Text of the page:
Day two – every dollar counts – life rarely goes to plan, which is why you need a financial plan

Climb every mountain – with the help of a financial plan

Sometimes my life seems to be going marvellously, and sometimes – boom – it changes. I think it fair to say that the last few weeks have been a bit tumultuous for me.

Most years at Christmas I like to listen to Handel’s Messiah. It is a tradition I inherited from my Dad, who used to sing it with gusto off key (sometimes also while under the influence). The oratorio is based on the bible, but it is not just a straight religious text but rather a story that tells of prophecy and miracle.  There are always bits that resonate with me.  One of my favourite lines comes from towards the beginning of the work:

“Behold, I tell you a mystery; We shall not all sleep, but we shall all be changed in a moment, in the twinkling of an eye, at the last trumpet” (1 Cor. 15:51-52).

Pretty much in the twinkling of an eye is how things have changed for me.

Four weeks ago I was flying high.  My boyfriend of four and a half months, the lovely Neil, proposed marriage.  It sounds quick (and some of his family is reeling) but it has been on ever since we started dating. You know when you know. Both of us had been heartbroken and unsure of the dating game when we first met, became friends, then besties, then before I knew it – in the twinkling of an eye – he was always at my place and had become part of my life. We kind of skipped the dating step.

A week after he put a ring on my finger I was home with a sick child. Well, he was dying at home but not so sick as he couldn’t handle the playground.  So it was that I bumped into a talented artistic friend, whose work I have long admired on Facebook, who was also doing the school holiday entertaining at the playground routine.

She had a tale of woe, of how she and her husband had planned to move to Brisbane.  They had planned to put their Canberra house on the market, sell up and then move to a new job and a new life. Then bad health hit. Her husband required three operations.  Due to the nature of the procedure and the need for it to happen urgently, they opted to have it done in a private hospital.  Suddenly they were in debt and needed to refinance the mortgage to cater for a maxed-out credit card.  I could tell that my friend was just a tiny bit panicky about these changes and their new reality.

I was sympathetic, but I was riding high on the euphoria of my new engagement, ring blinging on my finger and my whole life ahead of me.  I felt untouched by negative thinking.  I mean, Neil and I were planning a wedding, we were buying investment properties together. I had a great job, he had a great job, and we were about to celebrate our first Christmas together with this family and then go caravanning up to the Gold Coast to see my family. We were happy, happy, happy and felt like we had a lifetime of happiness ahead of us. Nothing could go wrong – positive law of attraction thinking all the way.  We were blessed.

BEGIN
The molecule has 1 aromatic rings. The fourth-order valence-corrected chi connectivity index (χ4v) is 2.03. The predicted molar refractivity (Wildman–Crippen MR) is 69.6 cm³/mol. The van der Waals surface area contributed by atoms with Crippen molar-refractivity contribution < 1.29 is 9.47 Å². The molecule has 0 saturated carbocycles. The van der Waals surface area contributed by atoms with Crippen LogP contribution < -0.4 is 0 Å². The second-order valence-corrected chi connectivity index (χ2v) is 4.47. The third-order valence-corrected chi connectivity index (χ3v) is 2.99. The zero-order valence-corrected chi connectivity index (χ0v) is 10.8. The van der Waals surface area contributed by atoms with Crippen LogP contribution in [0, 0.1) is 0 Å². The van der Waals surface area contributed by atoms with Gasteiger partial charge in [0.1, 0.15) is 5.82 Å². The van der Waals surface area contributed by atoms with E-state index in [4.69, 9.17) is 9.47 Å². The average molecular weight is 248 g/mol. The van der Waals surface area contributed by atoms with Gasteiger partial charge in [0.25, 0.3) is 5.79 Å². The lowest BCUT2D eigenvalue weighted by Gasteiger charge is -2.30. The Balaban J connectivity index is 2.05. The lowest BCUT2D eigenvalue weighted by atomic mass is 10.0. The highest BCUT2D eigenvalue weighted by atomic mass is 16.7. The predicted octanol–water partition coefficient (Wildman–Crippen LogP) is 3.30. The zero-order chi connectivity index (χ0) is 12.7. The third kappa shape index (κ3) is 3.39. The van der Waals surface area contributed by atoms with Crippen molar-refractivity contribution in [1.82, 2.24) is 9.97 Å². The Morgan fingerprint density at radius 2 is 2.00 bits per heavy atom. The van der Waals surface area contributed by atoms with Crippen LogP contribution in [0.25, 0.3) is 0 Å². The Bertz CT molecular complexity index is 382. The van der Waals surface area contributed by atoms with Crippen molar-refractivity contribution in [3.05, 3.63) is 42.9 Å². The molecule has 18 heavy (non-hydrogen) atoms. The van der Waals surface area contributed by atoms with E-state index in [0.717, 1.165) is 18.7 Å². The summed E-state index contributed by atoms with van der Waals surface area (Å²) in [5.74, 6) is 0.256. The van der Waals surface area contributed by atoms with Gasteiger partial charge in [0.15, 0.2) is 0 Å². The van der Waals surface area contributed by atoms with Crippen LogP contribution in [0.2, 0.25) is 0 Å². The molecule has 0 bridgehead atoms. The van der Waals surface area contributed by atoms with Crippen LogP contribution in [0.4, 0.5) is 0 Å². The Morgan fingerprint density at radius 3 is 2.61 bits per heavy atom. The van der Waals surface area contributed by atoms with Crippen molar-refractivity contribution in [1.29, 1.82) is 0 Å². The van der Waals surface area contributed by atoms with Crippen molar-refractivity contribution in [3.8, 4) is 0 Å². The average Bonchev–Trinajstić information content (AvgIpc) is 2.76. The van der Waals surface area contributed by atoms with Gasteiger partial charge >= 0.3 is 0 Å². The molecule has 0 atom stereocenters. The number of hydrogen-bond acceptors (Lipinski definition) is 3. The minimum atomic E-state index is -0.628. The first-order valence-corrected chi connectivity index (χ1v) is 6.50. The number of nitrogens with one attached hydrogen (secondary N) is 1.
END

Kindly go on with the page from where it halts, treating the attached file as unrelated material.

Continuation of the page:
Then two days later he had a massive heart attack.

We didn’t see it happen, both of us thought it was a stomach upset. In the twinkling of an eye, our life changed. Thankfully he got to the hospital within the crucial first 90 minutes or so.  Thankfully the operation to insert two stents went well. He was due to be discharged on Christmas Day and planned to be back in a two to three weeks’ time for a further procedure.

But then he developed a lung infection.  He didn’t respond to the antibiotics as hoped, so he was transferred to the intensive care unit, where he was for three days including over New Year’s Eve. My lovely father came up to help me mind my kids so I could go into hospital to visit him.

Suddenly, in the twinkling of an eye, our plans changed. We cancelled the family caravan trip to the Gold Coast. He was in the hospital for 18 days, and he is going to be off work for a long time – at least eight weeks initially and then he will need a second operation.  And I will have to take carers leave to care for him, at least for some of this time.  Not the Christmas, or the New Years Eve celebrations, we had planned.

When life doesn’t go to plan, a good financial plan starts to kick in

The biggest worry, when there are health issues or life changes, is the ability to pay the bills and continue to manage the day to day expenses.

In our case, this is less of a worry because my man is a stable public servant with over two years’ worth of sick leave.  He also has seven months’ worth of long service leave and a permanent full-time job.  He can weather this.  But once we are through it I will be suggesting to him that he review his private health cover, his will is up to date, that he has a power of attorney so that someone can make urgent medical decisions for him, all necessary insurances are in place, and that he has enough cash reserves on hand.  Thankfully also because of the nature of his illness he was being treated in the public hospital system so (for now at least), there are not large medical bills.  He will need to take a cocktail of medicines for the rest of his life, which will add to his expenses.